There is a second set of loci that are close in sequence space. Given just a handful of sequence changes you could flip one locus into another. Adjusting the maximum distance parameter will give you more or less of these loci along with a certain level of error where you incorrectly merge two distinct loci. Finally, there will be a group of loci constructed from repetitive DNA. Each of these loci could have scores of alleles merged together from all over the genome, despite what you set the maximum distance to.

So, you need to experiment to see how many loci from the middle group you can capture. Typically, given 100bp in each locus, you could expect between one to three or possibly four SNPs at a locus.

Related to the above question, what are the effects of varying the number of mismatches between samples to create loci (between individuals as opposed to within individuals)?

This depends heavily on the evolutionary distance between your populations. You have to consider how many fixed differences could exist between populations.

Which user-defined choices have the biggest effect on downstream analyses? Should users try multiple options? Do these choices have large effects (i.e., there generally is one best set of options) or small effects (i.e., regardless of the options chosen, the output is generally the same)? This question relates to all options (lumberjack stacks, deleveraging algorithm etc.)?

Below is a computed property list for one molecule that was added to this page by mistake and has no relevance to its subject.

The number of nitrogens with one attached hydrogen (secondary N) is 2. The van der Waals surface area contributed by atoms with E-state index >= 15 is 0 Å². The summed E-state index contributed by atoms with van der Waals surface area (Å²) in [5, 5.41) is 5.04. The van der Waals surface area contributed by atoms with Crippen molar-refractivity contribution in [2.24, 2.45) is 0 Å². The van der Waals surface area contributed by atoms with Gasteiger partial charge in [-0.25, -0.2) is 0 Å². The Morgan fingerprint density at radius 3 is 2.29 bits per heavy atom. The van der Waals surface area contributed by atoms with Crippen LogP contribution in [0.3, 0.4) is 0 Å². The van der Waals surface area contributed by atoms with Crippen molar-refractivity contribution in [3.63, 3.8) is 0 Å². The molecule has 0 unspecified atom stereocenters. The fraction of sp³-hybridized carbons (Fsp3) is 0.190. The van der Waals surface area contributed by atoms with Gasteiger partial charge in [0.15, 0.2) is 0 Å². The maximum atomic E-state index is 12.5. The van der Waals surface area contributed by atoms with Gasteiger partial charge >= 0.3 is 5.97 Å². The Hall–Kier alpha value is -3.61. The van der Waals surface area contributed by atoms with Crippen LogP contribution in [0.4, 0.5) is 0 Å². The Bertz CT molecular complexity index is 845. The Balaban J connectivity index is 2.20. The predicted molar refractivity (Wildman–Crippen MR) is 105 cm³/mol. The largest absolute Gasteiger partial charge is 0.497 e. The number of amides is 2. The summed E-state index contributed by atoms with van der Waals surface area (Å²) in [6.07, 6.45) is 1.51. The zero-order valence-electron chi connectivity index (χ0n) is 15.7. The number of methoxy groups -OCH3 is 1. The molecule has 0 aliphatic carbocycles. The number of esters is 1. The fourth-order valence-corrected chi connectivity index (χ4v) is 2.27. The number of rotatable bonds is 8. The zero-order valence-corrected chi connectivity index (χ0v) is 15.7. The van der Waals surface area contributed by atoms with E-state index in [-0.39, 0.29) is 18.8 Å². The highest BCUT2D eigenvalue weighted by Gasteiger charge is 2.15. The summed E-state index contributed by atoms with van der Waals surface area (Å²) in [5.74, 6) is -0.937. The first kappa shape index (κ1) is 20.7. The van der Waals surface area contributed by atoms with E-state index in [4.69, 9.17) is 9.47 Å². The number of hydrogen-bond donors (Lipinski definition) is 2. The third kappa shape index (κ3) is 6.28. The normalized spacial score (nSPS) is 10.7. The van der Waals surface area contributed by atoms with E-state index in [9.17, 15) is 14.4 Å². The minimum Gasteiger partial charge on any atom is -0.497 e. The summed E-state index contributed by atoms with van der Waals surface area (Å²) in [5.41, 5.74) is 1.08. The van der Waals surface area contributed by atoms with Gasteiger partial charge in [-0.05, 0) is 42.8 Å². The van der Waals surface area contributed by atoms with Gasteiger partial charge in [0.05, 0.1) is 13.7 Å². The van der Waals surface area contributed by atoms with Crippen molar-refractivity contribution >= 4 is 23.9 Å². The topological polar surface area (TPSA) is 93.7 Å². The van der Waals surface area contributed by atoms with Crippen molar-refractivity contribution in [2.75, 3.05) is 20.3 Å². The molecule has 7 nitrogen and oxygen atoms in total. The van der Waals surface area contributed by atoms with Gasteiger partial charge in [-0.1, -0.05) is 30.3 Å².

I think there is a sweet spot that will give good results. There will always be loci on the edges of your parameter set that you wish you could capture. One can jump down the rabbit hole and become obsessed with perfecting their data. But in reality, how many solid loci do you need to reconstruct to answer your biological question? Does your genetic map need 17,000 markers, or will 15,000 suffice? Do you need 7,000 highly reliable SNPs for your population genomics analysis, or will 5,000 do? Get a good set and then get on with your life. Trying to disentangle repetitive DNA can ruin your life… 🙂

Thanks for the opportunity to talk about Stacks!

Thanks Julian!!!

Share

About Mark Christie

Mark Christie is an assistant professor in the Department of Biological Sciences and Department of Forestry & Natural Resources at Purdue University.

This entry was posted in bioinformatics, genomics, howto, interview, methods and tagged . Bookmark the permalink.